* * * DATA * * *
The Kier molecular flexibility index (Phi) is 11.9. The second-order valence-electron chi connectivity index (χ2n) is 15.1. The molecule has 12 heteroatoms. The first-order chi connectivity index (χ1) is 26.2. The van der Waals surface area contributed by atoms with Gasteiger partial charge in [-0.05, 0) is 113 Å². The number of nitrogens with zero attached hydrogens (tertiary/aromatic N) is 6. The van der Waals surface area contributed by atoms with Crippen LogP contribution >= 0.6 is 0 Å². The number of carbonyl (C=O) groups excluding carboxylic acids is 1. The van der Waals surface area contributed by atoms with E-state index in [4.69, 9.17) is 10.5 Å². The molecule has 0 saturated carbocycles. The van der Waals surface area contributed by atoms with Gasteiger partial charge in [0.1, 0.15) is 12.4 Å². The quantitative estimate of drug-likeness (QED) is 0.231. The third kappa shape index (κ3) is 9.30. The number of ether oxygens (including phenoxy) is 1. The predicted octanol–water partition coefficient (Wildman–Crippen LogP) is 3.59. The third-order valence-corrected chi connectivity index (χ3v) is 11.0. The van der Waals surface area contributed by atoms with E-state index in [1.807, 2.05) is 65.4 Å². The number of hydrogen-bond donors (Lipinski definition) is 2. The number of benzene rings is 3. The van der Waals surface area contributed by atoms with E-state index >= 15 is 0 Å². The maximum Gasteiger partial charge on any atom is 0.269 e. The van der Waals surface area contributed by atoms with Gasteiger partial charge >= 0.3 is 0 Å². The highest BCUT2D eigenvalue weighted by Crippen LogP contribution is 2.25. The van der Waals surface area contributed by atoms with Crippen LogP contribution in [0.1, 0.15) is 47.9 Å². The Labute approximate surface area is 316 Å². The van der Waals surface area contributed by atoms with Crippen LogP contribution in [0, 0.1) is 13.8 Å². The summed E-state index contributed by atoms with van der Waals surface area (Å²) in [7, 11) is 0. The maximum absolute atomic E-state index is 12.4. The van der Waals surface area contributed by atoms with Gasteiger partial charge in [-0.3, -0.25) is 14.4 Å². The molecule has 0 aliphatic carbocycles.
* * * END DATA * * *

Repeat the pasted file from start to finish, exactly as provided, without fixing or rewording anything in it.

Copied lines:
The Kier molecular flexibility index (Phi) is 11.9. The second-order valence-electron chi connectivity index (χ2n) is 15.1. The molecule has 12 heteroatoms. The first-order chi connectivity index (χ1) is 26.2. The van der Waals surface area contributed by atoms with Gasteiger partial charge in [-0.05, 0) is 113 Å². The number of nitrogens with zero attached hydrogens (tertiary/aromatic N) is 6. The van der Waals surface area contributed by atoms with Crippen LogP contribution >= 0.6 is 0 Å². The number of carbonyl (C=O) groups excluding carboxylic acids is 1. The van der Waals surface area contributed by atoms with E-state index in [4.69, 9.17) is 10.5 Å². The molecule has 0 saturated carbocycles. The van der Waals surface area contributed by atoms with Gasteiger partial charge in [0.1, 0.15) is 12.4 Å². The quantitative estimate of drug-likeness (QED) is 0.231. The third kappa shape index (κ3) is 9.30. The number of ether oxygens (including phenoxy) is 1. The predicted octanol–water partition coefficient (Wildman–Crippen LogP) is 3.59. The third-order valence-corrected chi connectivity index (χ3v) is 11.0. The van der Waals surface area contributed by atoms with E-state index in [1.807, 2.05) is 65.4 Å². The number of hydrogen-bond donors (Lipinski definition) is 2. The number of benzene rings is 3. The van der Waals surface area contributed by atoms with E-state index >= 15 is 0 Å². The maximum Gasteiger partial charge on any atom is 0.269 e. The van der Waals surface area contributed by atoms with Gasteiger partial charge >= 0.3 is 0 Å². The highest BCUT2D eigenvalue weighted by Crippen LogP contribution is 2.25. The van der Waals surface area contributed by atoms with Crippen LogP contribution in [0.1, 0.15) is 47.9 Å². The Labute approximate surface area is 316 Å². The van der Waals surface area contributed by atoms with Crippen LogP contribution in [0, 0.1) is 13.8 Å². The summed E-state index contributed by atoms with van der Waals surface area (Å²) in [7, 11) is 0. The maximum absolute atomic E-state index is 12.4. The van der Waals surface area contributed by atoms with Gasteiger partial charge in [-0.3, -0.25) is 14.4 Å². The molecule has 0 aliphatic carbocycles.